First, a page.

The first KFC restaurant was opened in Ocean Plaza mall on December 14.
© Photo by Kostyantyn Chernichkin
Colonel Sanders, the originator of Kentucky Fried Chicken, is in Ukraine. The world’s third largest fast-food restaurant chain that bears the Colonel’s face on packaging as KFC’s official trademark opened its first outlet in the capital’s newly opened Ocean Plaza mall on Dec. 14.
Yum! Brands, the parent company of KFC as well as other popular fast food chains such as, Taco Bell and Pizza Hut, entered the market through a franchising arrangement with Ukrainian Food Company.
The company announced that it has deals with two other companies, Global Restaurant Group Ukraine and Happik, to start restaurant expansion in cities with populations of 300,000 or more.
At 300 square meters, the KFC outlet in Ocean Plaza can seat about 100 consumers. Yum said that 800,000 dishes will be sold yearly in the restaurant.
And fried chicken will undoubtedly be the primary dish. The chief supplier of chickens is London-listed Myronivsky Hliboproduct, Ukraine’s largest poultry producer. Despite having its own fast food chain in Kyiv called Kryla (Wings), which also specializes in chicken dishes, MHP became KFC’s supplier for the the region
Alexander Garagaty, director of technology and innovations of YUM! Restaurants International Russia and CIS, said at the restaurant’s opening that he is very satisfied with the partnership with MHP.
“Our strategy is to use, as much as possible, domestic products (in dish production),” he said adding that about 40 percent of food stuff for the KFC restaurant is produced locally. Also on the list are beer and soft drinks.
The first Ukrainian KFC offers classical buckets of chicken legs and wings, chicken strips, sandwiches and wraps. The average meal in the restaurant is supposed to be Hr 30-35.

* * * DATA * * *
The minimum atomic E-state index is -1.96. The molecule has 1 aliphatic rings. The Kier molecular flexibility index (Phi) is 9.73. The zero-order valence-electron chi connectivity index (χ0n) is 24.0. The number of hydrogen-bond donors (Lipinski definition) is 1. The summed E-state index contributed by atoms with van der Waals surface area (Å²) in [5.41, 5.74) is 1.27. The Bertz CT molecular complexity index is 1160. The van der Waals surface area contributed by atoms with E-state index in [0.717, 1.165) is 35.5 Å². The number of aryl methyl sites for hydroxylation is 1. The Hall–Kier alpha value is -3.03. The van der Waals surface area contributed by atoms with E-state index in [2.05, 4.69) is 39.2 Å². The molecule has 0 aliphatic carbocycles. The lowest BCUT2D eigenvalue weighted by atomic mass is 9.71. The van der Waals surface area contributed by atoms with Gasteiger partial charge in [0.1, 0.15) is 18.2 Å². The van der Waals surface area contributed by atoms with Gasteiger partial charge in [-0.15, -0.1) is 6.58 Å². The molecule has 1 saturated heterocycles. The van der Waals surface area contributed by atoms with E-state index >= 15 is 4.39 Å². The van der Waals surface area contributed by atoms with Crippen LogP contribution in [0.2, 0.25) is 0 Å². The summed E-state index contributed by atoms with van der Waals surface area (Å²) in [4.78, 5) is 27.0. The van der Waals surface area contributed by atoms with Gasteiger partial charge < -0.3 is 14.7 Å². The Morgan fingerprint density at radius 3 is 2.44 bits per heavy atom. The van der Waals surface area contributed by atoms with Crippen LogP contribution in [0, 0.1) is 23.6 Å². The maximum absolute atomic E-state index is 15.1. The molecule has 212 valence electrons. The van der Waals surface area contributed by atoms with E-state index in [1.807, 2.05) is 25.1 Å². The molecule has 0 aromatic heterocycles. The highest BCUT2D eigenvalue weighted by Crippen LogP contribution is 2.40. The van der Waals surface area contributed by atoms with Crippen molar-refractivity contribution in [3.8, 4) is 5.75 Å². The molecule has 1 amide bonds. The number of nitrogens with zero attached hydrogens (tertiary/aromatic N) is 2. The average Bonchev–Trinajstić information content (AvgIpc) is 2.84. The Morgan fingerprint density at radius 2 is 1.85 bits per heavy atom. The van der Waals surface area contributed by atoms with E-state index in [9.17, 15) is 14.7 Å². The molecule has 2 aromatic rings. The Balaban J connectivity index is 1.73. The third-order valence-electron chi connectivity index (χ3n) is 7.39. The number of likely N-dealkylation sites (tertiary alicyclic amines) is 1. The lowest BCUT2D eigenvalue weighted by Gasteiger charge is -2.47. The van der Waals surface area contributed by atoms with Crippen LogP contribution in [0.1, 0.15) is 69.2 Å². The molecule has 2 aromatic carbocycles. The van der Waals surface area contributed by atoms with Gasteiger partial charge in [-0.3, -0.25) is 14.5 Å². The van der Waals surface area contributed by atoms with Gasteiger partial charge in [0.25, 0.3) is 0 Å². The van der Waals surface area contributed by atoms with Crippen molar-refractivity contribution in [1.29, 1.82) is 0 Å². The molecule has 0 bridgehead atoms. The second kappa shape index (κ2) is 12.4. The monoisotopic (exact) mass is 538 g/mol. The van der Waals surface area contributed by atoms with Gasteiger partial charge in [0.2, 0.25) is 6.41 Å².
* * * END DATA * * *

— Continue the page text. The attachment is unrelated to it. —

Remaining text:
As Kyiv Post wrote, the minimum financial requirement to open a KFC in the U.S., according to the company’s website, is $1.5 million net worth and $750,000 in liquid assets. According to Yuriy Babych, franchising director for Yum! Restaurants International Russia and CIS, a franchisee can expect to break even on investment within three to seven years.
“This is a business that doesn’t develop in just one year or two, but one that you have your children inherit,” Babych told Kommersant newspaper.
Yum’s website added that financial requirements vary country to country. However, addressing investment requirements, Alexander Safonkin, director of Ukrainian Food Company, said “the investments (in opening a KFC outlet) either in America, or Russia, or Ukraine are approximately the same.”
According to Safonkin, his Ukrainian food company plans to open about 10 restaurants in the course of five years, including five eateries by the end of 2013. The company is actively working with developers across Ukraine, though Safonkin refuses to specify where the next KFC restaurant will open.
Meanwhile, Yum chose two additional franchisees with which to expand: Global Restaurant Group Ukraine and Happik, the developer of the Mafia restaurant chain.
Garagaty affirmed his company has a large appetite for Ukraine. “We have opened far from the last restaurant in Ukraine. We have come here for a long time looking ahead with confidence.”
Sources say the Ukrainian Food Company was created this year exclusively to become a KFC franchisee. The owner is businessman Nasib Piriyev, a native of Azerbaijan. He is a reportedly the co-owner of PNN Group which is involved in different sectors, such as petrochemistry and production of methanol in the Caspian region. In Ukraine and Azerbaijan, PNN is behind the De Beers chain of jewelry shops and Hamley’s toy stores. The company opened 4 KFC restaurants in Azerbaijan.
Kyiv Post staff writer Denis Rafalsky can be reached at firstname.lastname@example.org